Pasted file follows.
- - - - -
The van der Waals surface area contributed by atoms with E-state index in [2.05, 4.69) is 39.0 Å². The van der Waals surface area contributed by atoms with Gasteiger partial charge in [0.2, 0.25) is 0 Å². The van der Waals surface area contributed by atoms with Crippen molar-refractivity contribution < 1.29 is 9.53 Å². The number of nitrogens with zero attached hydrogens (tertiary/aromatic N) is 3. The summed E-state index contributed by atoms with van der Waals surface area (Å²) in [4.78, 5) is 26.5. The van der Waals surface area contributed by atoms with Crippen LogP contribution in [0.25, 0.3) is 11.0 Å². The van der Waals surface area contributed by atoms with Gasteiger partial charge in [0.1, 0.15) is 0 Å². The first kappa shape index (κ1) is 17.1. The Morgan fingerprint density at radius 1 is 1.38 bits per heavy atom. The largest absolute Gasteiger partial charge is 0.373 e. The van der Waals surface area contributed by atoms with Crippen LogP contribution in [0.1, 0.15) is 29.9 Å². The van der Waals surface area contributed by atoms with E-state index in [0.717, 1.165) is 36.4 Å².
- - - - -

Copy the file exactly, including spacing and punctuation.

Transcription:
The van der Waals surface area contributed by atoms with E-state index in [2.05, 4.69) is 39.0 Å². The van der Waals surface area contributed by atoms with Gasteiger partial charge in [0.2, 0.25) is 0 Å². The van der Waals surface area contributed by atoms with Crippen molar-refractivity contribution < 1.29 is 9.53 Å². The number of nitrogens with zero attached hydrogens (tertiary/aromatic N) is 3. The summed E-state index contributed by atoms with van der Waals surface area (Å²) in [4.78, 5) is 26.5. The van der Waals surface area contributed by atoms with Crippen LogP contribution in [0.25, 0.3) is 11.0 Å². The van der Waals surface area contributed by atoms with Gasteiger partial charge in [0.1, 0.15) is 0 Å². The first kappa shape index (κ1) is 17.1. The Morgan fingerprint density at radius 1 is 1.38 bits per heavy atom. The largest absolute Gasteiger partial charge is 0.373 e. The van der Waals surface area contributed by atoms with Crippen LogP contribution in [0.1, 0.15) is 29.9 Å². The van der Waals surface area contributed by atoms with E-state index in [0.717, 1.165) is 36.4 Å².